Fed’s Meister says inflation won’t fall to 2% target for two years

Cleveland Fed President Loretta Meester attends a panel convened to speak about the health of the US economy on November 18, 2015 in New York.

Lucas Jackson | Reuters

Cleveland Federal Reserve Bank President Loretta Meester said it would take two years for inflation to fall to the central bank’s 2% target, adding that it would gradually move “downward” from current levels.

The rise in inflation, which is at its highest level in 40 years, has irked nearly all Fed policymakers, with only one reporting earlier this week the central bank’s biggest rate hike in more than a quarter century. disagreed against.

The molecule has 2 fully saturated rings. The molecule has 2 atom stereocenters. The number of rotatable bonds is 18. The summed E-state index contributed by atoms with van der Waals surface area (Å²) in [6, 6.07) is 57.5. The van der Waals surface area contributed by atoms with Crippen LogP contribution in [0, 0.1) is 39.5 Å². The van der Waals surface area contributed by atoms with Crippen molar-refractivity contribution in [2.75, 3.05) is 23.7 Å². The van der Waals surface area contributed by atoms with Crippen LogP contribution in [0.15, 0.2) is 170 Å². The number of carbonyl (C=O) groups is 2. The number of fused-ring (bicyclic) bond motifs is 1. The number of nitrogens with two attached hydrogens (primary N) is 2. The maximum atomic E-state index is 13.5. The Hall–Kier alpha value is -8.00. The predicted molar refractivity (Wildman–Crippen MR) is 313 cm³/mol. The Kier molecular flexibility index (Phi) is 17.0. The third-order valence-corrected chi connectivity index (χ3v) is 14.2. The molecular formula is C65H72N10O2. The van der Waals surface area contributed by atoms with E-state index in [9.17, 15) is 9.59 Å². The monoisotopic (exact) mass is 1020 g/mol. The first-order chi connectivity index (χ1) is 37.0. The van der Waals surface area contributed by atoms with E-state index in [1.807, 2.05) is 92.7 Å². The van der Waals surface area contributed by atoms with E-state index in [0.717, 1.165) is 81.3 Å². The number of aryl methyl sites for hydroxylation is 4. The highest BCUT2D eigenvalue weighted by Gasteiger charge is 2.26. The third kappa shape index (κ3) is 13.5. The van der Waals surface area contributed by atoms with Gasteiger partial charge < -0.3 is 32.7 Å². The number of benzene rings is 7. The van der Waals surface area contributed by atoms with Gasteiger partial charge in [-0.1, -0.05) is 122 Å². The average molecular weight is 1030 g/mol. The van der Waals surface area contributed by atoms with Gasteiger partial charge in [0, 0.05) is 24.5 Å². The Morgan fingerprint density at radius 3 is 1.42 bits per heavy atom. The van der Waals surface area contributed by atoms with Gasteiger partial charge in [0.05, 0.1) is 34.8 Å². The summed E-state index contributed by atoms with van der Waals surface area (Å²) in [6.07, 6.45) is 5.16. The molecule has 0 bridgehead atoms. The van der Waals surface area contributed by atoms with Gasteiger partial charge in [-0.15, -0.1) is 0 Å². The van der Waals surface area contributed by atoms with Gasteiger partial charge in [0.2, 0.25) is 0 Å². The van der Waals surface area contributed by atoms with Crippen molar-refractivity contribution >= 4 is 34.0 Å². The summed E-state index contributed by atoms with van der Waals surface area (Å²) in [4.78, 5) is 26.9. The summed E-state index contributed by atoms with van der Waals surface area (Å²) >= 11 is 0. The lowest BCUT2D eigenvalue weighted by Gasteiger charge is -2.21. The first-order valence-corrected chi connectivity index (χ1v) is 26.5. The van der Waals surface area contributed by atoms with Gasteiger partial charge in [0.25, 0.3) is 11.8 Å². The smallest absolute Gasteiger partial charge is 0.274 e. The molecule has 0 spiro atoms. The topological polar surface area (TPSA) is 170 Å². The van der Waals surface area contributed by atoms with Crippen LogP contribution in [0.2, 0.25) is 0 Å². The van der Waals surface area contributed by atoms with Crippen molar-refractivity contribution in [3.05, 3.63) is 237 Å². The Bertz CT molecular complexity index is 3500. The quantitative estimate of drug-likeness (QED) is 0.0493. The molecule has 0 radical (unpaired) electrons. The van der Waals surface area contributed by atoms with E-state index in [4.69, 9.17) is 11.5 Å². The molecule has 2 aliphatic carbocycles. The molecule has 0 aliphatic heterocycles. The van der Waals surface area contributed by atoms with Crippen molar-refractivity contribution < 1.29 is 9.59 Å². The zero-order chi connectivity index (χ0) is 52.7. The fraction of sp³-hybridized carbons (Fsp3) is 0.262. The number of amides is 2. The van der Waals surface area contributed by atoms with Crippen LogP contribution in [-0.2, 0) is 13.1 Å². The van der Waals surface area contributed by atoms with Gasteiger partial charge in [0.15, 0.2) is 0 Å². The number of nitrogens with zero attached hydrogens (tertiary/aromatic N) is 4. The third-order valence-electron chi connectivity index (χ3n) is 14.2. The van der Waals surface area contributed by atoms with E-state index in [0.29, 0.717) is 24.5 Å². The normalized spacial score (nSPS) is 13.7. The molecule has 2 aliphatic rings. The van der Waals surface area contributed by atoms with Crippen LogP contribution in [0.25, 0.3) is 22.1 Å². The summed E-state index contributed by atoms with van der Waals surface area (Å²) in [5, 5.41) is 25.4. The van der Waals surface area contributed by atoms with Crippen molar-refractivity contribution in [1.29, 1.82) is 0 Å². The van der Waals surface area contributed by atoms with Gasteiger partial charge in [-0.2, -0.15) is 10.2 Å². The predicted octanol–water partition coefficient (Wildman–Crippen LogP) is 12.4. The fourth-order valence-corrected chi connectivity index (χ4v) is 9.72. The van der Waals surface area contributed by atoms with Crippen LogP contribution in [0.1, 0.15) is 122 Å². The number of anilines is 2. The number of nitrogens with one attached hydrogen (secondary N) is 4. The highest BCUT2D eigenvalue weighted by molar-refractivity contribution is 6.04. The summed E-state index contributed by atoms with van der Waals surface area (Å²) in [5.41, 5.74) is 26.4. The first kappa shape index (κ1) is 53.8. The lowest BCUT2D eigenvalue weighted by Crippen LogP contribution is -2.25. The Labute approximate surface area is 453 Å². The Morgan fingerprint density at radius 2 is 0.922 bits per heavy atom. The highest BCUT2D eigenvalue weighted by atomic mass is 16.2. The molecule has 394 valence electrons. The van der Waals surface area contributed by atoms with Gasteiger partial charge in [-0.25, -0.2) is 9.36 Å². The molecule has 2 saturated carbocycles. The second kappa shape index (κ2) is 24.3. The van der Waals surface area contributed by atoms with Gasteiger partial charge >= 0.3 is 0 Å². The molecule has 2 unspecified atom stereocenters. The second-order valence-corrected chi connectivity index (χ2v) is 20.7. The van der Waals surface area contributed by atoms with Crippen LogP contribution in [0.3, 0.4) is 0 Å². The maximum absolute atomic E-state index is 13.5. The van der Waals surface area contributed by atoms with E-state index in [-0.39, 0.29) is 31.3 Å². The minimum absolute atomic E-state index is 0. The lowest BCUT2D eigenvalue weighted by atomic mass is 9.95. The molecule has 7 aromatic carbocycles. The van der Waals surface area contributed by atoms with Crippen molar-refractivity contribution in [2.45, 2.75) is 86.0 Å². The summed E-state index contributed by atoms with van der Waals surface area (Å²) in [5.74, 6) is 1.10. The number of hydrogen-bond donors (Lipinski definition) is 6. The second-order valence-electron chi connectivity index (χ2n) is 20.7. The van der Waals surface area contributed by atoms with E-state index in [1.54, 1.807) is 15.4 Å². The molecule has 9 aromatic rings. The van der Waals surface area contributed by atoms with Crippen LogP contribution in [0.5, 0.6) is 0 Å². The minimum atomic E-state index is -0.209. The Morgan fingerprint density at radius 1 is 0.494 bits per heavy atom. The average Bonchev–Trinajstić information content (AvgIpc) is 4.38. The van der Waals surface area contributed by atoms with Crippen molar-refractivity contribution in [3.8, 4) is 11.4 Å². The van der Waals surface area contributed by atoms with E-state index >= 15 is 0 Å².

“It’s not going to be immediate that we see 2% inflation. It’s going to take a few years, but it’s going down,” Meester said in an interview with CBS News on Sunday.

Meester said she was not predicting a recession, despite slowing growth.

Meester said, “We have slowing growth, which is a little below trend and we have the unemployment rate going up a little bit. And that’s okay, we want to see some slowing in demand to get it in line with supply.” Huh.” Added referring to forecasts presented last week by participants of the Federal Open Market Committee meeting.

Policymakers expect the Fed’s benchmark overnight interest rate to rise, currently in the 1.50%-1.75% range, to at least 3.4% over the next six months. A year ago, the majority thought the rate would need to stay close to zero by 2023.

On Friday, the Fed called for its fight against inflation “Unconditionally.”